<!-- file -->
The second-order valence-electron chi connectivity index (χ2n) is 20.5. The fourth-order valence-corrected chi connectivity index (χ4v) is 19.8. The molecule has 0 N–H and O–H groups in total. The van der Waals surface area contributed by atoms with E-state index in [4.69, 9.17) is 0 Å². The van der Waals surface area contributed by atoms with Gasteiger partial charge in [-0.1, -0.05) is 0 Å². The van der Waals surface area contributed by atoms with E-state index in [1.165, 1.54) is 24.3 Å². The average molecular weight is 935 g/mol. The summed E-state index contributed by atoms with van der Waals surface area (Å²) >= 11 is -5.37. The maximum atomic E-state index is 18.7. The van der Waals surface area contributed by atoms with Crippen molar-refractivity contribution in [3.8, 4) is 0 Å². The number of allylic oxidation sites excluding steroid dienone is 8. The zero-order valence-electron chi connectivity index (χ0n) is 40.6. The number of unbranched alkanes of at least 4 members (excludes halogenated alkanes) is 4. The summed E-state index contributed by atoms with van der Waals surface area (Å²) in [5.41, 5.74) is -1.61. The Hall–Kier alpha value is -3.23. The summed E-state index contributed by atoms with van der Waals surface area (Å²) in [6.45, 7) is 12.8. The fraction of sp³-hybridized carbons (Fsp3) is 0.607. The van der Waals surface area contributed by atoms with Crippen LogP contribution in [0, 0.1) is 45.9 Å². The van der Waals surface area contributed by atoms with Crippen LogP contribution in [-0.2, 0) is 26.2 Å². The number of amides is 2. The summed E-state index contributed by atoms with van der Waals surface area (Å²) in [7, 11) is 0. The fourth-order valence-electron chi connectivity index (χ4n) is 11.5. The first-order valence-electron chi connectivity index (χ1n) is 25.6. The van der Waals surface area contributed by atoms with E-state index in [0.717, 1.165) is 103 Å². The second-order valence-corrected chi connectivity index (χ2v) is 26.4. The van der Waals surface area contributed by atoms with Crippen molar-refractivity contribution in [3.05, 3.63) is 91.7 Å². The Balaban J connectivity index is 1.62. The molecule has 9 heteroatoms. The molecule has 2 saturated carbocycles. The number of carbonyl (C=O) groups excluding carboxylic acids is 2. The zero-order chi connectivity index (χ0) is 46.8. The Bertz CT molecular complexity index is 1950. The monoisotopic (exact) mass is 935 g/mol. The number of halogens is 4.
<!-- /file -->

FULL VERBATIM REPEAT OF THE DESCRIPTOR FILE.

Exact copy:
The second-order valence-electron chi connectivity index (χ2n) is 20.5. The fourth-order valence-corrected chi connectivity index (χ4v) is 19.8. The molecule has 0 N–H and O–H groups in total. The van der Waals surface area contributed by atoms with E-state index in [4.69, 9.17) is 0 Å². The van der Waals surface area contributed by atoms with Gasteiger partial charge in [-0.1, -0.05) is 0 Å². The van der Waals surface area contributed by atoms with E-state index in [1.165, 1.54) is 24.3 Å². The average molecular weight is 935 g/mol. The summed E-state index contributed by atoms with van der Waals surface area (Å²) >= 11 is -5.37. The maximum atomic E-state index is 18.7. The van der Waals surface area contributed by atoms with Crippen molar-refractivity contribution in [3.8, 4) is 0 Å². The number of allylic oxidation sites excluding steroid dienone is 8. The zero-order valence-electron chi connectivity index (χ0n) is 40.6. The number of unbranched alkanes of at least 4 members (excludes halogenated alkanes) is 4. The summed E-state index contributed by atoms with van der Waals surface area (Å²) in [5.41, 5.74) is -1.61. The Hall–Kier alpha value is -3.23. The summed E-state index contributed by atoms with van der Waals surface area (Å²) in [6.45, 7) is 12.8. The fraction of sp³-hybridized carbons (Fsp3) is 0.607. The van der Waals surface area contributed by atoms with Crippen LogP contribution in [0, 0.1) is 45.9 Å². The van der Waals surface area contributed by atoms with Crippen LogP contribution in [-0.2, 0) is 26.2 Å². The number of amides is 2. The summed E-state index contributed by atoms with van der Waals surface area (Å²) in [7, 11) is 0. The fourth-order valence-electron chi connectivity index (χ4n) is 11.5. The first-order valence-electron chi connectivity index (χ1n) is 25.6. The van der Waals surface area contributed by atoms with E-state index in [0.717, 1.165) is 103 Å². The second-order valence-corrected chi connectivity index (χ2v) is 26.4. The van der Waals surface area contributed by atoms with Crippen molar-refractivity contribution in [3.05, 3.63) is 91.7 Å². The Balaban J connectivity index is 1.62. The molecule has 9 heteroatoms. The molecule has 2 saturated carbocycles. The number of carbonyl (C=O) groups excluding carboxylic acids is 2. The zero-order chi connectivity index (χ0) is 46.8. The Bertz CT molecular complexity index is 1950. The monoisotopic (exact) mass is 935 g/mol. The number of halogens is 4.